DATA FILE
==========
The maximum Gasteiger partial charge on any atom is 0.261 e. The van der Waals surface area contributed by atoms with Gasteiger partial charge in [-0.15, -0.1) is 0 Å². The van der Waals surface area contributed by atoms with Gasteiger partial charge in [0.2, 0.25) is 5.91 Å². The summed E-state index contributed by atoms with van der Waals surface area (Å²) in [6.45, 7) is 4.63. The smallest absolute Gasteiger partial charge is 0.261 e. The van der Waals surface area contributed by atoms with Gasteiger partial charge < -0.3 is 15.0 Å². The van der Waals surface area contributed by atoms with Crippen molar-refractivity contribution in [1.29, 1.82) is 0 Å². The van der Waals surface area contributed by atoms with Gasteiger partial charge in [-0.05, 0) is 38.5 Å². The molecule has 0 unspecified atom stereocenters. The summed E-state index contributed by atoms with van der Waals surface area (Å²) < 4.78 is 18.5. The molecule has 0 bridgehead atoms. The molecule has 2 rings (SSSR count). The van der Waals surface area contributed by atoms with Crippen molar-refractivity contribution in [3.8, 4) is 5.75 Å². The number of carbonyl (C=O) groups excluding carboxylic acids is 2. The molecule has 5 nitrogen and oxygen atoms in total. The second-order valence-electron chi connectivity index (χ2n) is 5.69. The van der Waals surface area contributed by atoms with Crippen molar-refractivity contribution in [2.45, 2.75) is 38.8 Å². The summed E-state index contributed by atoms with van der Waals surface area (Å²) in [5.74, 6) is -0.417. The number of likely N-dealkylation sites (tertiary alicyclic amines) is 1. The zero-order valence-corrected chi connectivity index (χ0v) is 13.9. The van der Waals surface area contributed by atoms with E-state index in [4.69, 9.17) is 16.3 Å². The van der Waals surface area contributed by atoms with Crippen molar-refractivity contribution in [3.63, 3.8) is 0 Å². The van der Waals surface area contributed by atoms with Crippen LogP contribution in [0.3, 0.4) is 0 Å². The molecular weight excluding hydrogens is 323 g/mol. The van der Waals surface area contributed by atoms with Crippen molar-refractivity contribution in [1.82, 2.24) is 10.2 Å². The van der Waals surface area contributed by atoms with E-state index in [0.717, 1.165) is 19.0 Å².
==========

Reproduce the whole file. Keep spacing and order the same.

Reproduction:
The maximum Gasteiger partial charge on any atom is 0.261 e. The van der Waals surface area contributed by atoms with Gasteiger partial charge in [-0.15, -0.1) is 0 Å². The van der Waals surface area contributed by atoms with Gasteiger partial charge in [0.2, 0.25) is 5.91 Å². The summed E-state index contributed by atoms with van der Waals surface area (Å²) in [6.45, 7) is 4.63. The smallest absolute Gasteiger partial charge is 0.261 e. The van der Waals surface area contributed by atoms with Gasteiger partial charge < -0.3 is 15.0 Å². The van der Waals surface area contributed by atoms with Crippen molar-refractivity contribution in [1.29, 1.82) is 0 Å². The van der Waals surface area contributed by atoms with Gasteiger partial charge in [-0.05, 0) is 38.5 Å². The molecule has 0 unspecified atom stereocenters. The summed E-state index contributed by atoms with van der Waals surface area (Å²) < 4.78 is 18.5. The molecule has 0 bridgehead atoms. The molecule has 2 rings (SSSR count). The van der Waals surface area contributed by atoms with Crippen molar-refractivity contribution in [3.8, 4) is 5.75 Å². The number of carbonyl (C=O) groups excluding carboxylic acids is 2. The molecule has 5 nitrogen and oxygen atoms in total. The second-order valence-electron chi connectivity index (χ2n) is 5.69. The van der Waals surface area contributed by atoms with Crippen molar-refractivity contribution in [2.45, 2.75) is 38.8 Å². The summed E-state index contributed by atoms with van der Waals surface area (Å²) in [5.74, 6) is -0.417. The number of likely N-dealkylation sites (tertiary alicyclic amines) is 1. The zero-order valence-corrected chi connectivity index (χ0v) is 13.9. The van der Waals surface area contributed by atoms with E-state index in [4.69, 9.17) is 16.3 Å². The van der Waals surface area contributed by atoms with Crippen molar-refractivity contribution in [3.63, 3.8) is 0 Å². The van der Waals surface area contributed by atoms with Crippen LogP contribution in [0.3, 0.4) is 0 Å². The molecular weight excluding hydrogens is 323 g/mol. The van der Waals surface area contributed by atoms with Crippen molar-refractivity contribution in [1.82, 2.24) is 10.2 Å². The van der Waals surface area contributed by atoms with E-state index in [0.717, 1.165) is 19.0 Å².